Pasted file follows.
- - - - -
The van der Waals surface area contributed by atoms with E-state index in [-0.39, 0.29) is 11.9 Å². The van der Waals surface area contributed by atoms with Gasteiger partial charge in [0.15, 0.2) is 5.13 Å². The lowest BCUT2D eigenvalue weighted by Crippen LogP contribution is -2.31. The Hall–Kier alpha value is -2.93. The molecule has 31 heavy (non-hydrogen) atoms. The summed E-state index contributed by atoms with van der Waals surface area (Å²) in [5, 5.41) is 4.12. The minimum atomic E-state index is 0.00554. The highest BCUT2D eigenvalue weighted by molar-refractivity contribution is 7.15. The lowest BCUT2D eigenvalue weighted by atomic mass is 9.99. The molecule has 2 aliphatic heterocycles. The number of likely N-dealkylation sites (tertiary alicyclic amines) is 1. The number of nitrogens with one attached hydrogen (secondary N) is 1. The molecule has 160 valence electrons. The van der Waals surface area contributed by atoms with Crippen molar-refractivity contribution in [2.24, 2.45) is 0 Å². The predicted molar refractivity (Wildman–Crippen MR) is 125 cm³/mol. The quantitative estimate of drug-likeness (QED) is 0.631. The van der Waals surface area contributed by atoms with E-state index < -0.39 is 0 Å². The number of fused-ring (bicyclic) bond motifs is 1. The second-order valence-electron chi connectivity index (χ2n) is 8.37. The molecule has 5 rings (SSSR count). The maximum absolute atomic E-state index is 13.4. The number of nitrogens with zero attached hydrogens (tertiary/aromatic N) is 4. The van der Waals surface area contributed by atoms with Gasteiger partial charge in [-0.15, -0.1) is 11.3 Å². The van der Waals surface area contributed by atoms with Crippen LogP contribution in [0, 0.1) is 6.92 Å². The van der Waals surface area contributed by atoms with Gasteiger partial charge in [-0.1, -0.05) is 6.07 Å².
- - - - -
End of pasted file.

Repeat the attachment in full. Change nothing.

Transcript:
The van der Waals surface area contributed by atoms with E-state index in [-0.39, 0.29) is 11.9 Å². The van der Waals surface area contributed by atoms with Gasteiger partial charge in [0.15, 0.2) is 5.13 Å². The lowest BCUT2D eigenvalue weighted by Crippen LogP contribution is -2.31. The Hall–Kier alpha value is -2.93. The molecule has 31 heavy (non-hydrogen) atoms. The summed E-state index contributed by atoms with van der Waals surface area (Å²) in [5, 5.41) is 4.12. The minimum atomic E-state index is 0.00554. The highest BCUT2D eigenvalue weighted by molar-refractivity contribution is 7.15. The lowest BCUT2D eigenvalue weighted by atomic mass is 9.99. The molecule has 2 aliphatic heterocycles. The number of likely N-dealkylation sites (tertiary alicyclic amines) is 1. The number of nitrogens with one attached hydrogen (secondary N) is 1. The molecule has 160 valence electrons. The van der Waals surface area contributed by atoms with Crippen molar-refractivity contribution in [2.24, 2.45) is 0 Å². The predicted molar refractivity (Wildman–Crippen MR) is 125 cm³/mol. The quantitative estimate of drug-likeness (QED) is 0.631. The van der Waals surface area contributed by atoms with E-state index < -0.39 is 0 Å². The number of fused-ring (bicyclic) bond motifs is 1. The second-order valence-electron chi connectivity index (χ2n) is 8.37. The molecule has 5 rings (SSSR count). The maximum absolute atomic E-state index is 13.4. The number of nitrogens with zero attached hydrogens (tertiary/aromatic N) is 4. The van der Waals surface area contributed by atoms with Gasteiger partial charge in [-0.15, -0.1) is 11.3 Å². The van der Waals surface area contributed by atoms with Crippen LogP contribution in [0, 0.1) is 6.92 Å². The van der Waals surface area contributed by atoms with Gasteiger partial charge in [-0.1, -0.05) is 6.07 Å².